In Remembrance.

Chris wrote this beautiful eulogy for my dad, and I wanted it to be forever here on my blog.

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Peter James Victor “Vic” Zannis went to be with his Lord on September 17, 2018. He lived a life of passionate adventure, dedicated skill, and serving love.

He attended the University of Montevallo, graduated from Samford University, and married his college sweetheart. He cherished her for the rest of his life.

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He served in the United States Air Force, achieving the rank of sergeant, while stationed in Mississippi, England, and South Carolina. He later served in the Fairfield Police Department and Birmingham Police Department for over 10 years.

He then embarked on an automotive career that spanned the globe. His fascinating work included building and maintaining a vintage race car for the Monterey Historics, building and crewing a vintage race car for La Carrera Panamerica across Mexico, building (2) 1950 Ford sedans for the 1997 Peking to Paris Motor Challenge, then navigating his team and maintaining the car over a 45 day rally from Beijing to Paris, finishing in 2nd place overall and 1st place in class.

He worked as the track manager at Barber Motorsports Park, and served 20 years as a technical inspector for the American Le Mans Series.

He was a published artist, a short story author, and wrote 2 books about restoring vintage Ford engines. He was a known expert in vintage engines, and restored engines for clients around the world. He served the Model T Ford Club International, and hosted many events.

His home life included assisting in homeschool education, building a bridge over Kelly Creek, spending 18 years building a hand-crafted home with his family and friends, building chicken coops, raising bees and harvesting honey, and building coaster cars and a tire swing for his grandchildren.

He and his wife are members of Shades Mountain Community Church in Bluff Park, where they have served faithfully in ministry for many years.

He was handy in all types of mechanical issues and construction techniques, and was frequently called upon to help family and friends with problems and projects. He built furniture, toys, light fixtures, and creative inventions.

However, he considered his greatest achievement in life as being a father and grandfather, and cherished his family above all else.

He enjoyed teaching his children and grandchildren how to drive tractors, Model T’s, motorcycles, and practical knowledge for life. He also taught them about his Savior Jesus Christ, and treasured his time with the Bible.

He was preceded in death by his parents, Jim & Margaret Zannis of Birmingham. He is survived by his wife Sara, son JC (Lindsay) Zannis, daughter Rachel (Chris) Callahan, son Nick Zannis, grandchildren Eli Zannis, Tessa Zannis, Andi Zannis, Ali Callahan, and Noah Callahan; sisters Gayle Yester, Tena Payne, Chris Ann Wingo; aunt Marie Zannis, mother-in-law Sara Latham, special family friend Patricia Montabana, and many other nephews, nieces, cousins, and friends.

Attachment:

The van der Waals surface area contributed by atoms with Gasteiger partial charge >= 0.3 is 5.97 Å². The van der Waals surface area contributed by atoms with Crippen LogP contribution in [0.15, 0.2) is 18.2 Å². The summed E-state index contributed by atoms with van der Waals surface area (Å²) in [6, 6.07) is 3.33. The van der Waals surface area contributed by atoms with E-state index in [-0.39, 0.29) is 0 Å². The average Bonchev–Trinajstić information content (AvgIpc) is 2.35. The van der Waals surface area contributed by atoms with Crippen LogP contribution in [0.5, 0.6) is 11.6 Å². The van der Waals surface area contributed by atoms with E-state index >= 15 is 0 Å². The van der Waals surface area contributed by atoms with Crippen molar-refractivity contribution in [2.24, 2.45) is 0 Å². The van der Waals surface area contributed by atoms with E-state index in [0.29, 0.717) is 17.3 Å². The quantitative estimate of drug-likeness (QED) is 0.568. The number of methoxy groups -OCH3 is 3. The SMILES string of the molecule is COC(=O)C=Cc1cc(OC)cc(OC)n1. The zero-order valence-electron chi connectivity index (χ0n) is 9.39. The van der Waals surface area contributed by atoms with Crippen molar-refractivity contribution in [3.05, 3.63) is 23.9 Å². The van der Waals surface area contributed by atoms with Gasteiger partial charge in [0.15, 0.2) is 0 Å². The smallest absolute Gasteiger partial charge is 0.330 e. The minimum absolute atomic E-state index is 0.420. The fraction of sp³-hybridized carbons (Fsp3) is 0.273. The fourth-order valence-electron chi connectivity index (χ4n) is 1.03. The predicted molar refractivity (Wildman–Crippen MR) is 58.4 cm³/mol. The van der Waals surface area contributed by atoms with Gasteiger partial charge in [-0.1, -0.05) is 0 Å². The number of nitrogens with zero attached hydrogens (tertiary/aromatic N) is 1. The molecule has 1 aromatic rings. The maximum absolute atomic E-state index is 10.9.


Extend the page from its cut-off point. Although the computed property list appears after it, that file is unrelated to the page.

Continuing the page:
Interment will be at 12:30 on Monday, September 24 at Alabama National Cemetery in Montevallo. A celebration of life service will be held at 2:30 on Monday, September 24 in the worship center at Shades Mountain Community Church, with refreshments and visitation to follow in the fellowship hall.
In lieu of flowers, the family requests donations be made to:

Motorsports Ministries
P.O. Box 7188
Santa Rosa, CA 9540


Thank you to Mandy, my dear friend and fellow photographer, for capturing these images of my Dad’s military honors, including a touching flyover.

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Dad served his country, his family, his church, and his friends well – for the entirety of his life.

The Best Dad.

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My precious dad passed away early Monday morning. He adored his wife, kids, and grandkids more than anything else in his fascinating and adventurous life. He always prioritized making memories, imparting wisdom, and causing smiles and giggles.

He had a spectacularly infinite range of talents. He was an expert on antique automobiles and their engines (and wrote two books on how to rebuild them), built antique race cars and crewed or navigated some of the most epic races (including ones across Mexico and a 45 day road rally from Beijing to Paris), drew gorgeous pen and ink drawings that were published in magazines and other forms, wrote short stories, raised bees, built coops for my mom’s chickens, built his own house (including gorgeous woodworking and light fixtures), organized grand events and organizations, and so, so much more.

There are so very many things about who I am that came from my Dad. He taught me to never doubt myself, and to take on any big project that I felt led to do. He imparted to me his renegade spirit – if you have a vision for the way something should work or the kind of group you’d like to be a part of, create it. I have so many more things to say about all that my Dad taught me, and I will share it at a later time.

Dad was given time after his diagnosis, which he used to purposefully make memories with his grandkids – it was so important to him to do special things with them and give them handmade gifts. He was first diagnosed with Ocular Melanoma six years ago, and found out that it had spread two years ago. In these six years, I have watched him take time with each of his five grandchildren, teaching them skills like driving and creating and building, sharing with them wisdom and character traits, and loving them so very well. He found out three weeks ago that he had a very short time left, and that there was nothing else that could be done for his failing liver. The first thing he did when he came home with that news was to ask Ali if she’d play a game of chess with him. As they played, I heard him telling her things that applied to the game, but also to life, like “No, I’m not going easy on you. I always play to win. No matter what you do, you should always play to win.” Dad did beat Ali in that chess game, but he complimented her on her good game.